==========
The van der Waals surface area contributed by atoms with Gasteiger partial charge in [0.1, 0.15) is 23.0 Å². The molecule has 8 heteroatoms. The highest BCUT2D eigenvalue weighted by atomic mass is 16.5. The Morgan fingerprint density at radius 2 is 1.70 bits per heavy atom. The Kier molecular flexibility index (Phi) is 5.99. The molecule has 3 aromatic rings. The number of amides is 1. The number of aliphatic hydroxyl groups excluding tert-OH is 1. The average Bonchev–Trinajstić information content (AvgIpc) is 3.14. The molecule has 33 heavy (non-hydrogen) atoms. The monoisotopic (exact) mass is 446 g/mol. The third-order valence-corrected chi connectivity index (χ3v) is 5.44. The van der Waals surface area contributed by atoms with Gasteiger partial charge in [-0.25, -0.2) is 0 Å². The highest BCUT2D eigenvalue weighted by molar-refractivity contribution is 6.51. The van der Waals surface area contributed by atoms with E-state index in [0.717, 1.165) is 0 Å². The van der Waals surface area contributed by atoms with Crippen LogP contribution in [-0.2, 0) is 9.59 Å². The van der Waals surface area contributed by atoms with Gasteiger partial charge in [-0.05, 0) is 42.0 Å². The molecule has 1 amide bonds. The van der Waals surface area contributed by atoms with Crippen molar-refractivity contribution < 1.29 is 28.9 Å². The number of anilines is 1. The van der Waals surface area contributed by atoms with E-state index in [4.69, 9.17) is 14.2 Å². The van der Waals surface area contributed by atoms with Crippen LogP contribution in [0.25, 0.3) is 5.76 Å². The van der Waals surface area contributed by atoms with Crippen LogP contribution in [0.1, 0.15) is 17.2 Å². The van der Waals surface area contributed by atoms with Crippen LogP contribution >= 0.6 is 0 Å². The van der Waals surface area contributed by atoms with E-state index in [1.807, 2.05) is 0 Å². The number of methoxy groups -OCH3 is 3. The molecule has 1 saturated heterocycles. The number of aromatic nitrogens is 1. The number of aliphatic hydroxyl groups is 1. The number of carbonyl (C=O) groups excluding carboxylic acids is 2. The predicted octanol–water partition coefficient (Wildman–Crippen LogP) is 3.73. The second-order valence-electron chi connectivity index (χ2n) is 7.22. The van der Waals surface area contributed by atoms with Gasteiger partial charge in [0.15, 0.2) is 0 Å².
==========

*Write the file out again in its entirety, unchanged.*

The van der Waals surface area contributed by atoms with Gasteiger partial charge in [0.1, 0.15) is 23.0 Å². The molecule has 8 heteroatoms. The highest BCUT2D eigenvalue weighted by atomic mass is 16.5. The Morgan fingerprint density at radius 2 is 1.70 bits per heavy atom. The Kier molecular flexibility index (Phi) is 5.99. The molecule has 3 aromatic rings. The number of amides is 1. The number of aliphatic hydroxyl groups excluding tert-OH is 1. The average Bonchev–Trinajstić information content (AvgIpc) is 3.14. The molecule has 33 heavy (non-hydrogen) atoms. The monoisotopic (exact) mass is 446 g/mol. The third-order valence-corrected chi connectivity index (χ3v) is 5.44. The van der Waals surface area contributed by atoms with Gasteiger partial charge in [-0.25, -0.2) is 0 Å². The highest BCUT2D eigenvalue weighted by molar-refractivity contribution is 6.51. The van der Waals surface area contributed by atoms with E-state index in [0.717, 1.165) is 0 Å². The van der Waals surface area contributed by atoms with Crippen LogP contribution in [-0.2, 0) is 9.59 Å². The van der Waals surface area contributed by atoms with Gasteiger partial charge in [-0.05, 0) is 42.0 Å². The molecule has 1 amide bonds. The van der Waals surface area contributed by atoms with Crippen molar-refractivity contribution < 1.29 is 28.9 Å². The number of anilines is 1. The van der Waals surface area contributed by atoms with E-state index in [4.69, 9.17) is 14.2 Å². The van der Waals surface area contributed by atoms with Crippen LogP contribution in [0.25, 0.3) is 5.76 Å². The van der Waals surface area contributed by atoms with Crippen LogP contribution in [0.1, 0.15) is 17.2 Å². The van der Waals surface area contributed by atoms with Crippen LogP contribution >= 0.6 is 0 Å². The van der Waals surface area contributed by atoms with E-state index in [1.807, 2.05) is 0 Å². The number of methoxy groups -OCH3 is 3. The molecule has 1 saturated heterocycles. The number of aromatic nitrogens is 1. The number of aliphatic hydroxyl groups is 1. The number of carbonyl (C=O) groups excluding carboxylic acids is 2. The predicted octanol–water partition coefficient (Wildman–Crippen LogP) is 3.73. The second-order valence-electron chi connectivity index (χ2n) is 7.22. The van der Waals surface area contributed by atoms with Gasteiger partial charge in [0.15, 0.2) is 0 Å².